Education Minister Kemi Badenoch has today announced the extension of the Get Help to Retrain digital service to the West Midlands and North East, following a trial across the Liverpool City region last month.
The service forms part of a series of products that will make up the Government’s National Retraining Scheme, which is being developed to support adults whose jobs may change or be lost due to new technologies - such as automation or AI - to retrain and get on the path to a new career.
To support the development of the scheme, the government announced £100 million in the autumn budget 2018. It forms part of the government’s Industrial Strategy.
The scheme will initially support adults who are already in work, are aged 24 and over, do not have a qualification at degree level, and are paid below a certain wage threshold.
The government is investing in this group of people first as it is thought that they have less access to existing government support and are most in need of adapting their skills.
Numerous studies have pointed to the impact of automation and AI on jobs, with experts warning that governments need to get ahead of the changing labour market by reskilling and retraining adult workers. A World Economic Forum study found that 75 million existing job roles will be displaced by automation by 2020.
Get Help to Retrain is designed to help adults to identify their existing skills, explore the different types of jobs and find training courses to gain the skills they need to progress. The government said that dedicated support is also on hand from qualified careers advisers to guide people through the process and provide expert information and advice.
Education Minister Kemi Badenoch said:
Following the successful release of the Get Help to Retrain digital service in the Liverpool City Region, I am pleased to announce that from today, we are rolling it out to two additional areas – the North East and West Midlands.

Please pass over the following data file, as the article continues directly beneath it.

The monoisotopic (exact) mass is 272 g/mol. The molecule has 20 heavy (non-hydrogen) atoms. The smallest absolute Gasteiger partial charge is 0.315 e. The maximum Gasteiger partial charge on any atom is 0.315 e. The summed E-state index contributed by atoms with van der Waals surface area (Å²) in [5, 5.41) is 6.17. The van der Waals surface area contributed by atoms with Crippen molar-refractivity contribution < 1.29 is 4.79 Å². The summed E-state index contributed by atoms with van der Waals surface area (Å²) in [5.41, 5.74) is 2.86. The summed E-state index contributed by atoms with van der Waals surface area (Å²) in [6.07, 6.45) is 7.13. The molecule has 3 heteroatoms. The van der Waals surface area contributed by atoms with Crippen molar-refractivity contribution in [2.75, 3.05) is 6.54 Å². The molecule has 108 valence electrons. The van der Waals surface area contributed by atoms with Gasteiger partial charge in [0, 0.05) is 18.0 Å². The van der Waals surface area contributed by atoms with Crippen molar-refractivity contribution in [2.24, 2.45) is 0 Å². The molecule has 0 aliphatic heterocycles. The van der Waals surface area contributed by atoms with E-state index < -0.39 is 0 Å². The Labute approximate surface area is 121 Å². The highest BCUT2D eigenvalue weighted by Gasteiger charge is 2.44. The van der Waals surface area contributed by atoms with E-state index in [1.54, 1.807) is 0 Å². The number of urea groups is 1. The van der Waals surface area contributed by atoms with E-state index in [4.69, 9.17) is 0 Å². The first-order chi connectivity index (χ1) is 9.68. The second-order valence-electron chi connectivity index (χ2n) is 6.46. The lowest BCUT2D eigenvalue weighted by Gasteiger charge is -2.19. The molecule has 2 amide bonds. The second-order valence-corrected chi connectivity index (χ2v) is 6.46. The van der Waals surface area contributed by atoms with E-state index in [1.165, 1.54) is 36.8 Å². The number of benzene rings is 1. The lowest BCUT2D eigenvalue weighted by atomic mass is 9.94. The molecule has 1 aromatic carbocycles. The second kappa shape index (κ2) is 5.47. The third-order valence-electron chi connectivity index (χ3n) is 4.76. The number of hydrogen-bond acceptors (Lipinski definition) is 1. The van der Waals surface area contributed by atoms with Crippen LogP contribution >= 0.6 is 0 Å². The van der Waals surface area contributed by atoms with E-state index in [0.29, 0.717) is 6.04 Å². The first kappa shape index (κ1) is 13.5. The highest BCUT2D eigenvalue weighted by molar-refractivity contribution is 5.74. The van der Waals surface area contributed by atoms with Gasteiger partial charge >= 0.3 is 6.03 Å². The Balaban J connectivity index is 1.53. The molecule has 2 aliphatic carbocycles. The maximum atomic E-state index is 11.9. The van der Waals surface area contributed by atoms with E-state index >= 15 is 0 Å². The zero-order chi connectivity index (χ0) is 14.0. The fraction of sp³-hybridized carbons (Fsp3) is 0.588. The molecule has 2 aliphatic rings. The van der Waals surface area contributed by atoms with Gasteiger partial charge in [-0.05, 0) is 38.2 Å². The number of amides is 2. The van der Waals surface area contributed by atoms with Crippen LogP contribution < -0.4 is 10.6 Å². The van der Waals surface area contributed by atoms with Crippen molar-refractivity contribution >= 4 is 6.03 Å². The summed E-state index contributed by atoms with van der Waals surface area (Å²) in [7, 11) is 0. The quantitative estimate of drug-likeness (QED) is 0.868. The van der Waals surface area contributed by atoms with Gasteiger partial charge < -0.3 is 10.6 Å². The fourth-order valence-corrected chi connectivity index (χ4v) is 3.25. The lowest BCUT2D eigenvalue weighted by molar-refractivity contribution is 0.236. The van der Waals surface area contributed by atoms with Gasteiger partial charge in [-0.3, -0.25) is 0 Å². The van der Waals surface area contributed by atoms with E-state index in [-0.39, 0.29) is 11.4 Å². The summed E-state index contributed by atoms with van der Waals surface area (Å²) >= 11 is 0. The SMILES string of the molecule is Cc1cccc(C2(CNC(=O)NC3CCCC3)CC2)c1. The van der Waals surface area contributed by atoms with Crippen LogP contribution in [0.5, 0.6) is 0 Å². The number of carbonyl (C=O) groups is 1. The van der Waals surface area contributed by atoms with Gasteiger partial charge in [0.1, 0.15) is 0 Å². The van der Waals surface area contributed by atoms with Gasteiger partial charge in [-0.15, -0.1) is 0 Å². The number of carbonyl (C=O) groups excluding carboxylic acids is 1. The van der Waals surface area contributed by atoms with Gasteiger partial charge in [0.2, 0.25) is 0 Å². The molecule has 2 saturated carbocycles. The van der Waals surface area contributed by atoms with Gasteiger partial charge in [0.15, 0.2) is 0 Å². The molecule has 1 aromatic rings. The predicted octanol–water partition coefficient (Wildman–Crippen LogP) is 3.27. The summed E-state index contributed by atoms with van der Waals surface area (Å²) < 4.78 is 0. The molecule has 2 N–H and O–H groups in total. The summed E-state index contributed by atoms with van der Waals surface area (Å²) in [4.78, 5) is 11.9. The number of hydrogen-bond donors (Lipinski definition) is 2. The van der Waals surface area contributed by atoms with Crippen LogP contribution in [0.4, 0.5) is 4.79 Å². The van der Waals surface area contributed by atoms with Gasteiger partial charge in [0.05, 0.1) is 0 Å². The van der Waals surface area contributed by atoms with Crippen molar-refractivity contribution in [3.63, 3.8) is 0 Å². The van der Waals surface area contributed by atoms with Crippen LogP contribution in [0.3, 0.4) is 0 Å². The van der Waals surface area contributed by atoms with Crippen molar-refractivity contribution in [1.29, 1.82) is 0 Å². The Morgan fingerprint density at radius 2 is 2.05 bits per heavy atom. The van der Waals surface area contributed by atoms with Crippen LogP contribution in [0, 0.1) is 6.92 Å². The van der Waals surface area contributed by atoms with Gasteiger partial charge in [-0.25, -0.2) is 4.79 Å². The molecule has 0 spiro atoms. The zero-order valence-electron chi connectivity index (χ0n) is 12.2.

Get Help to Retrain is just the start of the National Retraining Scheme, which will play a vital role helping adults whose jobs are at risk of changing or evolving due to new technologies to learn new skills and get on the path to a new, more rewarding career.
We’re starting off small and rolling it out in stages so we can test, refine and develop the service as we go and make sure we get it right for the people who need it.
The next phase
The initial test phase across the Liverpool City Region was used to provide feedback so that the service could be developed further. From today, the service will be available to more adults to test across the West Midlands and the North East, as well as continuing in Liverpool City.
The Department for Education said that as the next phase of the rollout ramps up, users will get access to new features that include being able to explore a wider range of training options online and being matched to different types of jobs that they may not have considered they could do with their existing skills.
Get Help to Retrain will be made publicly available across England from 2020.
In the Autumn, the service will be rolled out to three more locations - the Leeds City Region, Cambridge and Peterborough, and the South West. A series of additional products that will make up the full service are being developed and tested in parallel, before being released at different times.
The scheme is led and overseen by the National Retraining Partnership - a partnership between Government, the CBI and the TUC - with the aim of ensuring a collection of voices from business and employees are heard.
Josh Hardie, CBI Deputy Director-General, said:
It’s encouraging to see National Retraining Scheme testing rolled out to other locations across the country. Ensuring the UK’s workforce is fit for the future is essential to improving productivity growth. It’s the only sustainable route to higher wages and living standards.
The world of work is changing, fast. The only way to help people adapt and learn throughout their careers is by employers and Government working together. The National Retraining Partnership should kick start a wider cross-government effort aimed at embracing the fourth industrial revolution.
Andy Street, the Mayor of the West Midlands and former CEO of John Lewis, added:
From my days at John Lewis, I know just how fast technology moves in business. Artificial intelligence, self-driving vehicles and robotics are getting better, and in reality it is only a matter of time before real people will lose out to bots in the fight for jobs.
That is why re-skilling and digital training is vital for workers across the West Midlands in order to make sure they are prepared for the future.
Get Help to Retrain announced by government will do this, as well as help make sure businesses have the skilled workforce they need to develop in the long term. It goes hand-in-hand with my Beat the Bots scheme, where the West Midlands Combined Authority is spending £5 million to digitally train nearly 2,000 workers.
I am delighted the Secretary of State has chosen the West Midlands as one of the first areas in the country to have the scheme rolled out, and I look forward to working closely with him to make sure it is a success.